Few write American English more limpidly than Berry. . . . As this telling of a farm womans life in her voice continues and voice it seems more than writing, so spontaneously speechlike are its cadences and the simple accuracy of its diction it feels ever more poetic —Booklist (starred review)
Drawn from three collections of stories and including new work, That Distant Land extends over nearly a century of the Port William community. This book includes twenty-three stories from Wendell Berry's Port William membership arranged in their fictional chronology.
The Mad Farmer Poems Introduction by Ed McClanahan
Etchings by Abigail Rove
Wendell Berry has become mad at contemporary society. Gleaned from various collections of this amazing American voice, the poems take the shape of manifestos, insults, and Whitmanic ravings that are often funny in spite of themselves. The whole is a wonderful testimony to the power of humor to bring even the most terrible consequences into an otherwise unobtainable focus.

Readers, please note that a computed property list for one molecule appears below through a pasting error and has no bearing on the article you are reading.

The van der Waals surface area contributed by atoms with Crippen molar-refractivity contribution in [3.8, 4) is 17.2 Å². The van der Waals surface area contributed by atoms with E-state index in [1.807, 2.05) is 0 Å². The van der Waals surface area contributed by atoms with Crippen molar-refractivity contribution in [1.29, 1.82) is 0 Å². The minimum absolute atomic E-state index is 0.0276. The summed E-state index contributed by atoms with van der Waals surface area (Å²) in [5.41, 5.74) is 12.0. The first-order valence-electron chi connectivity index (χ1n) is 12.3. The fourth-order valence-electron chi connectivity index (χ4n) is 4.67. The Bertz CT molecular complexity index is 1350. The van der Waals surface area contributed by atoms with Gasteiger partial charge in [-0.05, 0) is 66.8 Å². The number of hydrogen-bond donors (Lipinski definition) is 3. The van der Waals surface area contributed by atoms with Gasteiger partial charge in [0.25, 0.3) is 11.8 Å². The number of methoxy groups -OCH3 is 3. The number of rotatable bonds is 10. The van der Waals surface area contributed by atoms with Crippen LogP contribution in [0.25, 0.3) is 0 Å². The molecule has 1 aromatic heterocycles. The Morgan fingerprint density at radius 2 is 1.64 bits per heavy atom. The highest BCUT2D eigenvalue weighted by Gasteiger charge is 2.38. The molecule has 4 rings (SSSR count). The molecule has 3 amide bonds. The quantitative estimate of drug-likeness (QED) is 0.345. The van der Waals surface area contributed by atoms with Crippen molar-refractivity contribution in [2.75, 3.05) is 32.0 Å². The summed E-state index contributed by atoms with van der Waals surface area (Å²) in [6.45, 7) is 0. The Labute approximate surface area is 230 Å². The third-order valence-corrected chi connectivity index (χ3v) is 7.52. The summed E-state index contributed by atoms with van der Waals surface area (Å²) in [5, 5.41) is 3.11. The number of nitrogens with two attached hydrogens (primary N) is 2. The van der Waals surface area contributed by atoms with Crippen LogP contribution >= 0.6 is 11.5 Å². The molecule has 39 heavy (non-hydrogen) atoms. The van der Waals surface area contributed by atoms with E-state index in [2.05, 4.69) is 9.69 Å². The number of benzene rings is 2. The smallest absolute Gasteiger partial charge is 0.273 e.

Wendell Berry offers the fable of Whitefoot, a mouse who lives at the edge of the woods, at what she believes to be the center of the world. Whitefoots great discovery of the universe around her, and her own ability to survive within it, is a lesson thats sure to resonate with children and adults alike.